Palace has been without a manager since Sam Allardyce retired after the season. The Eagles finished 15th in the Premier League, five points behind eighth place Southampton and seven points clear of the drop zone.

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An accomplished defender at Ajax and Barcelona, the 47-year-old De Boer led Ajax in his first managerial stint before spending less than three months at Inter Milan last season.

De Boer twice won the Rinus Michels Award as the top manager in Dutch football, and would become just the second Palace manager from outside the British Isles.

He would inherit a very good group of attackers with Wilfried Zaha, Christian Benteke, and Andros Townsend. Palace also has a talented midfielders Luka Milivojevic and Yohan Cabaye to go with marauding Dutch back Patrick Van Aanholt.

Farcical officiating at end of Mexico-New Zealand match (video)

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Mexico should be counting their Confederations Cup blessings in congested Group A after a prolonged shoving match at the end of its 2-1 win over New Zealand on Thursday somehow ended with a single red card.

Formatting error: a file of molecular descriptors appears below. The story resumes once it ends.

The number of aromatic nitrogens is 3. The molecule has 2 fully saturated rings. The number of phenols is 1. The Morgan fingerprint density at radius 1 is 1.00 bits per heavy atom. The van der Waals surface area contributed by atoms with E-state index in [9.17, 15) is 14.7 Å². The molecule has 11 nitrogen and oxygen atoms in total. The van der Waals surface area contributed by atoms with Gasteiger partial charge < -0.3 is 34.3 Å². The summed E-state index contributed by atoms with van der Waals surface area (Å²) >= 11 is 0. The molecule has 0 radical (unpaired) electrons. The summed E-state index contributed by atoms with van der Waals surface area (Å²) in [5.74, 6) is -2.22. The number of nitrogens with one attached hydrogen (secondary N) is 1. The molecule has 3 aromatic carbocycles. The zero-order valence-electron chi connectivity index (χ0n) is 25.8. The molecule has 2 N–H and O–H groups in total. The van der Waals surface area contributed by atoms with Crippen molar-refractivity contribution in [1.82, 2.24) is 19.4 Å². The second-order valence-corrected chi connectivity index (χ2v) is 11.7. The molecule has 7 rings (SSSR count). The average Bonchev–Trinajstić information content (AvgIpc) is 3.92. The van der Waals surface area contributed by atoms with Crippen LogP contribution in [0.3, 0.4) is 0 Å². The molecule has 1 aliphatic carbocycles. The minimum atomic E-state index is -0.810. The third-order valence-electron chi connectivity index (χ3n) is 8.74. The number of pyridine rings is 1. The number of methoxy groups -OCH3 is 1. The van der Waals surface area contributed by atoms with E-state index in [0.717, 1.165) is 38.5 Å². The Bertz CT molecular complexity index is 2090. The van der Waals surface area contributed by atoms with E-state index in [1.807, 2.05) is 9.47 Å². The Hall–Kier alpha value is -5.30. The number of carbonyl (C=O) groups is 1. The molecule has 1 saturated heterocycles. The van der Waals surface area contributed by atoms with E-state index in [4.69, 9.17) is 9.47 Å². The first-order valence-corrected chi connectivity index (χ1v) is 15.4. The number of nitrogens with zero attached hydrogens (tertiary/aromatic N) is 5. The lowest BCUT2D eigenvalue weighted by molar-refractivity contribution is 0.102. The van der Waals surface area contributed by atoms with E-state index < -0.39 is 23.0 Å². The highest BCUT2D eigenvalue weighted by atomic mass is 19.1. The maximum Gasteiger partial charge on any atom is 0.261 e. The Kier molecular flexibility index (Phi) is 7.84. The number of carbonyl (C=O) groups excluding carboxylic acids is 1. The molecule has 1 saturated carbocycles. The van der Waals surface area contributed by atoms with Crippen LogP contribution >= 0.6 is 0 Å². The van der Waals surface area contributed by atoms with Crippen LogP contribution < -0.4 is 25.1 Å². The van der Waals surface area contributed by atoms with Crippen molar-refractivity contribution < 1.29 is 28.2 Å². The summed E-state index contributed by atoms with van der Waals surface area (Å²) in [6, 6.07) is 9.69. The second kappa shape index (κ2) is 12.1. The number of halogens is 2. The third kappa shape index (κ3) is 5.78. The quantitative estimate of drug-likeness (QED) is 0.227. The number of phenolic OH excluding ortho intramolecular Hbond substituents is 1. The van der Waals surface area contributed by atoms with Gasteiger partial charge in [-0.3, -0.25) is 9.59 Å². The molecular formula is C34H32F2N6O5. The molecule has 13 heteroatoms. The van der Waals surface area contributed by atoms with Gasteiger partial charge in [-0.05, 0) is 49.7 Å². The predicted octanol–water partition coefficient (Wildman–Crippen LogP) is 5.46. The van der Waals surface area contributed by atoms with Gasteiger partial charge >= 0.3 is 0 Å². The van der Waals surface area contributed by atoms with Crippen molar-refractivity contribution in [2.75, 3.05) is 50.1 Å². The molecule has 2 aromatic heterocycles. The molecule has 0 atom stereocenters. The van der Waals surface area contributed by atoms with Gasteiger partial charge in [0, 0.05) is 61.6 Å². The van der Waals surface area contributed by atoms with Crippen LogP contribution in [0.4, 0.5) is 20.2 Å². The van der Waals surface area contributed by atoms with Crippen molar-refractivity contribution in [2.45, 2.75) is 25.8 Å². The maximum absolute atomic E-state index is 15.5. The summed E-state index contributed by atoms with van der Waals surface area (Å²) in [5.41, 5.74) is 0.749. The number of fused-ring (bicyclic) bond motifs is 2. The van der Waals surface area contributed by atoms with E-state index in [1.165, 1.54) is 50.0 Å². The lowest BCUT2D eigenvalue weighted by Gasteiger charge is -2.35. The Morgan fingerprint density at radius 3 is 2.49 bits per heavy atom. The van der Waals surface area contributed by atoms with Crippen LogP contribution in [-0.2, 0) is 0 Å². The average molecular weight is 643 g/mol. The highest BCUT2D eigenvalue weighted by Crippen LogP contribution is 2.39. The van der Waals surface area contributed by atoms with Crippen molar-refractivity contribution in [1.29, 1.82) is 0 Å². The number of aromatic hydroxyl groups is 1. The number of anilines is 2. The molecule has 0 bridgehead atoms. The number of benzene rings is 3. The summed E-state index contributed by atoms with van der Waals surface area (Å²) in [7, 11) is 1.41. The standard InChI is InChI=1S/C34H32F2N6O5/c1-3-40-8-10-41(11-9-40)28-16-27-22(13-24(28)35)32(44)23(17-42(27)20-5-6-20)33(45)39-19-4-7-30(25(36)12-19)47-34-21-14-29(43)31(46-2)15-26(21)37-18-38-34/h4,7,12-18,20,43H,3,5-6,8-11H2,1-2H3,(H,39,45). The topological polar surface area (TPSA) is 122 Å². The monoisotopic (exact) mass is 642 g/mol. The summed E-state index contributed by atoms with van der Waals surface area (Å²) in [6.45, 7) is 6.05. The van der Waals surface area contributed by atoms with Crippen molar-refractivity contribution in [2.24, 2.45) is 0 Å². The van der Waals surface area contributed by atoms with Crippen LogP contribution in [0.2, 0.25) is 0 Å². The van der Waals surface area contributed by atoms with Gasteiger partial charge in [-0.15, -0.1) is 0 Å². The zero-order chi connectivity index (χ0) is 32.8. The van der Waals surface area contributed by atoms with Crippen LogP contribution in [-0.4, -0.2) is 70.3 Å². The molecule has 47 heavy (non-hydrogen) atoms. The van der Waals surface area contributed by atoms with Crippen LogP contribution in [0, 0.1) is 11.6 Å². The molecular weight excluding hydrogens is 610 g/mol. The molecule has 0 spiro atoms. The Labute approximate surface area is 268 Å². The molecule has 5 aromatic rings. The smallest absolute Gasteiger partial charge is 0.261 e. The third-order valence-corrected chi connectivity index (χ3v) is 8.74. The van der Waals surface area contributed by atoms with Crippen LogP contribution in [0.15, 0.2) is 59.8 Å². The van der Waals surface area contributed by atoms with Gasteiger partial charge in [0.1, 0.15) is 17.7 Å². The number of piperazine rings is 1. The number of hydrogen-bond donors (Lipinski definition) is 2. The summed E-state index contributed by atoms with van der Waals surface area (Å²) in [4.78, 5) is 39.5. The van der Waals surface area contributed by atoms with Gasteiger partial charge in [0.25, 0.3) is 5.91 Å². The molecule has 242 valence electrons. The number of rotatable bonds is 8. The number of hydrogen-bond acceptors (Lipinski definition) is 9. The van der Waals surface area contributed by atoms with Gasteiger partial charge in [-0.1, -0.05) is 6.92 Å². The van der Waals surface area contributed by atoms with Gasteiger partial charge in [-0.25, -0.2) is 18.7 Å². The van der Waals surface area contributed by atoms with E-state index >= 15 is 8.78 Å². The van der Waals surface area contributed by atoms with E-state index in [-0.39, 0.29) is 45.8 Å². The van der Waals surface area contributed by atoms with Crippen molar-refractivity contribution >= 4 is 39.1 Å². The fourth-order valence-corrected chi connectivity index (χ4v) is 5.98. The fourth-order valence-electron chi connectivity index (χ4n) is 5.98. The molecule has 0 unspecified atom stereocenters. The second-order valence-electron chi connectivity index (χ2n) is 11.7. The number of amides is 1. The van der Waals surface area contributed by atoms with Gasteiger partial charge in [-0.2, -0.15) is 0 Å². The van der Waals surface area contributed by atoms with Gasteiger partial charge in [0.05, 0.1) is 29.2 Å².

New Zealand is fortunate, too, but the All-Whites have already seen their hopes of the knockout round extinguished by a pair of losses in Russia.

With New Zealand counterattacking in hopes of a late equalizer, Mexico’s Diego Reyes pulled back charging Niko Boxall. It was the second pull back in minutes after Rafa Marquez went uncarded at the other end, and Boxall reacted poorly by lunging cleat-first into Hector Herrera’s calf.

Referee Bakary Gassama should’ve easily pulled two red cards there, but lost his focus in an ensuing melee that saw Herrera charge back to knock down Boxall, headbutts between Diego Reyes and Andrew Durante, and an absurd hand-throwing performance from Javier Aquino. Perhaps this lapse was understandable, which is why he had Video Assistant Referee available.

Even video couldn’t get it right, as a long and sloppy review was seemingly bungled by the referees saw a trio of yellow cards given to Boxall, Reyes, and Herrera.

All three should’ve been sent off, and otherwise Man of the Match contender Aquino and his teammate Marco Fabian should not have escaped discipline by any stretch of the imagination. If Gassama needed it to be level, Michael McGlinchey, Ryan Thomas and Durante could’ve left the match as well.

Instead, a terrific match has been left in the lurch. Will FIFA have the guts to issue supplemental discipline ahead of the important final matches of the group stage?